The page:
Two strikes against Bennett reforms

It’s been a rough week for the Tony Bennett education reform agenda in Indiana.

Monday, the state House of Representatives voted unanimously to drop a requirement that teacher evaluations be tied to student test scores. And Wednesday, the State Board of Education voted to return the operation of four “turnaround academies” to public school districts in Gary and Indianapolis.

Both votes represented reversals of education initiatives that then-Superintendent of Public Instruction Tony Bennett championed in 2011.

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What a tangled web …

In 2012, the Indiana State Board of Education and Superintendent of Public Instruction Tony Bennett chose Charter Schools USA to run three Indianapolis schools that the state had taken over after years of low test scores.

Thus began a complex tale replete with politics, money and head-spinning networks of relationships – with the fate of the schools, T.C. Howe Community School, Emmerich Manual High School and Emma Donnan Middle School, still in the balance seven years later.

The saga took another turn last week when the state board rejected an appeal by Indianapolis Public Schools to let the schools return to its fold as “innovation network” schools. Instead, it called for Charter Schools USA, through a nonprofit affiliate, to keep running the schools, now as charter schools.

The Indiana Charter School Board could decide Friday whether to award charters to the CSUSA affiliate, called ReThink Forward Indiana. If it does, ReThink will have yet another CSUSA-connected group, Noble Education Initiative, manage the schools. Continue reading

School turnaround five years later

It’s been five years since the Indiana State Board of Education took charge of five chronically underperforming urban public schools and handed them over to charter-school operators that were supposed to turn them around. How has that worked out?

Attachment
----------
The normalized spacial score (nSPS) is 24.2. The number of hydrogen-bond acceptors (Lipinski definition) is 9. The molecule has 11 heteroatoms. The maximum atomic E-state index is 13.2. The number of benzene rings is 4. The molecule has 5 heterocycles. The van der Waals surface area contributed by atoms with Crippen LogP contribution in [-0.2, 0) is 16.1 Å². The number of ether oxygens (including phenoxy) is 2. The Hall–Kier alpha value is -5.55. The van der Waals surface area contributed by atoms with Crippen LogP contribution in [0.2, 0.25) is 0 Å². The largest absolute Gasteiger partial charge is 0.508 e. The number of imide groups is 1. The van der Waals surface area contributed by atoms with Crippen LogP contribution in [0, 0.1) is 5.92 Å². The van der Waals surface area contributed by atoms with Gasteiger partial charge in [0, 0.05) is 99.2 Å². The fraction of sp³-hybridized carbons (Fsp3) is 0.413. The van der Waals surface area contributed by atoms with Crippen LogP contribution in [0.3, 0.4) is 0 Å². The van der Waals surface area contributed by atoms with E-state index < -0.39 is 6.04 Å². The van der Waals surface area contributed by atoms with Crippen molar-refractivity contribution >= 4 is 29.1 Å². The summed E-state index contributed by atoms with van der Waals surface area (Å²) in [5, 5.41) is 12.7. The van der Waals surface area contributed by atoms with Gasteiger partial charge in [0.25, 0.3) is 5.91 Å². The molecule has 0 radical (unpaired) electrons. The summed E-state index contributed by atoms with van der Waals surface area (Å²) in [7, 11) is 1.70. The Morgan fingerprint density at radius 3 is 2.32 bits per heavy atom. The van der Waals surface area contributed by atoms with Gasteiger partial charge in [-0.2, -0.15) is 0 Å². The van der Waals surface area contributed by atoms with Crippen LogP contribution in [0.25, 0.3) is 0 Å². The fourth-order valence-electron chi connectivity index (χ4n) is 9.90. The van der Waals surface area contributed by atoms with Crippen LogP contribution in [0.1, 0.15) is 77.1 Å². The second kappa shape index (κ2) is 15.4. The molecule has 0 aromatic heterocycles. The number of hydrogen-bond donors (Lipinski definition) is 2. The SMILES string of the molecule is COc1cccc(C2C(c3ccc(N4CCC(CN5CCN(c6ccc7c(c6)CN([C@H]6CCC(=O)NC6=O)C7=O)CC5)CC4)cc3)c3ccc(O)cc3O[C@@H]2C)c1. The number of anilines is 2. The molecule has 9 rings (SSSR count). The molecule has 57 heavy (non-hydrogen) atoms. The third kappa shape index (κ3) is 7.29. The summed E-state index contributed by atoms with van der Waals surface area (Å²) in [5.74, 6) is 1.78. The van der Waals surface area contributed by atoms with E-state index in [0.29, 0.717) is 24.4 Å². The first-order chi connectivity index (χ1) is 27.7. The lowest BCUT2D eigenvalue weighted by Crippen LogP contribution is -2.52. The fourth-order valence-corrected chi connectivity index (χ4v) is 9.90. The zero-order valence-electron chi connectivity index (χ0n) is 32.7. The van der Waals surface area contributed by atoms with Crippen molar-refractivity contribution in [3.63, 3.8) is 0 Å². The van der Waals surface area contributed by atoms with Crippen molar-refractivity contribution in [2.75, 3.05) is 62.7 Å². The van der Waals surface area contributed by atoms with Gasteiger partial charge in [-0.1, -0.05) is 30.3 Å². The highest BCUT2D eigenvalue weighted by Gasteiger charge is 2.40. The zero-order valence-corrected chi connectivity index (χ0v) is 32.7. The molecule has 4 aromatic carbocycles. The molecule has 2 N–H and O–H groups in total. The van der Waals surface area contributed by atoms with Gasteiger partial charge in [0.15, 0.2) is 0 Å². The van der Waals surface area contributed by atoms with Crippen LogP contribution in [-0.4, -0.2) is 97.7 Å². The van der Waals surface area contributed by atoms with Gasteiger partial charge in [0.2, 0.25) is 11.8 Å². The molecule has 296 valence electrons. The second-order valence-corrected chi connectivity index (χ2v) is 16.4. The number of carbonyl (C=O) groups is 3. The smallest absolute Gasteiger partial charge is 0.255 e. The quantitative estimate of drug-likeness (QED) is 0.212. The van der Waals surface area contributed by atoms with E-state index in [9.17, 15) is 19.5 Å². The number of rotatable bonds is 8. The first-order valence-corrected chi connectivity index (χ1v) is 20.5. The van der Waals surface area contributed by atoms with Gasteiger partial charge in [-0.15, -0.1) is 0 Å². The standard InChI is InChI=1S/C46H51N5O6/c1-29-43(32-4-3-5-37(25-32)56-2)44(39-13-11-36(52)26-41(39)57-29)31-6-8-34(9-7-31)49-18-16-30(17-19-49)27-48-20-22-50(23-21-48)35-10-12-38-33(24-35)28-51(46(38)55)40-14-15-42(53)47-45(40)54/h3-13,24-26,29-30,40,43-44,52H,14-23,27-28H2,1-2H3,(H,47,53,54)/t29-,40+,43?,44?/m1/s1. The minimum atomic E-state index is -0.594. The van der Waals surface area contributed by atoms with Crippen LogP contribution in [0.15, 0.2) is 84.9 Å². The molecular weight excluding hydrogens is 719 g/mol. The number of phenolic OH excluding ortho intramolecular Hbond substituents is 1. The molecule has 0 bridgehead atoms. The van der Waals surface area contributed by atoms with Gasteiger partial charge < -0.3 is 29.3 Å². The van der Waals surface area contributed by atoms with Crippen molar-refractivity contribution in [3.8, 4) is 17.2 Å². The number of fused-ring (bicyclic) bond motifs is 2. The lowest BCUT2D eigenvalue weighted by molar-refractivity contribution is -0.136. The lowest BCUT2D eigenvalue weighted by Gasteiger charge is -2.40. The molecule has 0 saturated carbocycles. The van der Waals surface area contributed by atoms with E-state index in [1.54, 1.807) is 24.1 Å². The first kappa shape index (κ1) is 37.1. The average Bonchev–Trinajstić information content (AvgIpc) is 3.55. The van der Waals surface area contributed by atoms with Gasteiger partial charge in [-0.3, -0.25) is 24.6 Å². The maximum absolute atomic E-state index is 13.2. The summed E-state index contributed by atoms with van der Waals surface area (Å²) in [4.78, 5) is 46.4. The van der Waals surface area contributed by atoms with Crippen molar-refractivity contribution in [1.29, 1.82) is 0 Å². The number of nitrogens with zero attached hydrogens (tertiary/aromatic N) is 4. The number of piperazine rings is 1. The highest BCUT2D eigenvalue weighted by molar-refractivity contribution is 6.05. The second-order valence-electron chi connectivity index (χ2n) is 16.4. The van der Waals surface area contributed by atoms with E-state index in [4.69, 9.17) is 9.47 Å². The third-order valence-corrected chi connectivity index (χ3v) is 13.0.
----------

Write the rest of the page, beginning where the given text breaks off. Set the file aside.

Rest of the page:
Not very well, to judge by Indiana’s A-to-F grading system. Since the takeover, the schools have received two Ds and 18 Fs.

That’s a far cry from what Indiana education officials and the charter operators suggested would happen back in 2012. Scott Elliott, then with the Indianapolis Star, wrote at the time that he was “a bit surprised” the turnaround operators wanted four years to raise the schools’ grades to A or B.

In four years, they didn’t come close. Five years could still bring a different story — school grades for the 2016-17 school year won’t be calculated until this fall — but it doesn’t seem likely.

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State Board of Ed wants to expand takeover experiment

The State of Indiana took over the five “persistently failing” schools in 2011 and handed their operation over to charter school operators. How has that worked out?

Four of the schools still got Fs in the 2013-14 school grades that were released this fall. One inched up to a D. This is after two full years of the turnaround operators being in charge and promising results.

The state takeover was profoundly disruptive to children and to staff. In Indianapolis, lots of students initially left the schools. Turnaround operators reaped a windfall in state funding for children who no longer attended. For a time, they also picked up the lion’s share of School Improvement Grants.

Even so, one of the turnaround operators, Tindley Accelerated Schools, is now bailing on its agreement to run Arlington High School, sending it back to Indianapolis Public Schools. Another, Edison Learning, appears to be emerging from a nasty fight with Gary Community Schools over who’s responsible for what at Roosevelt Academy.

It looks a whole lot like the turnaround experiment, not the schools, has been a failure.

But the State Board of Education’s response is to decide Indiana needs more state takeover, not less. Under current law, the state can take over a school after six consecutive years of F grades. Wednesday, the board proposed changing the law to allow takeover after four straight years of Ds or Fs.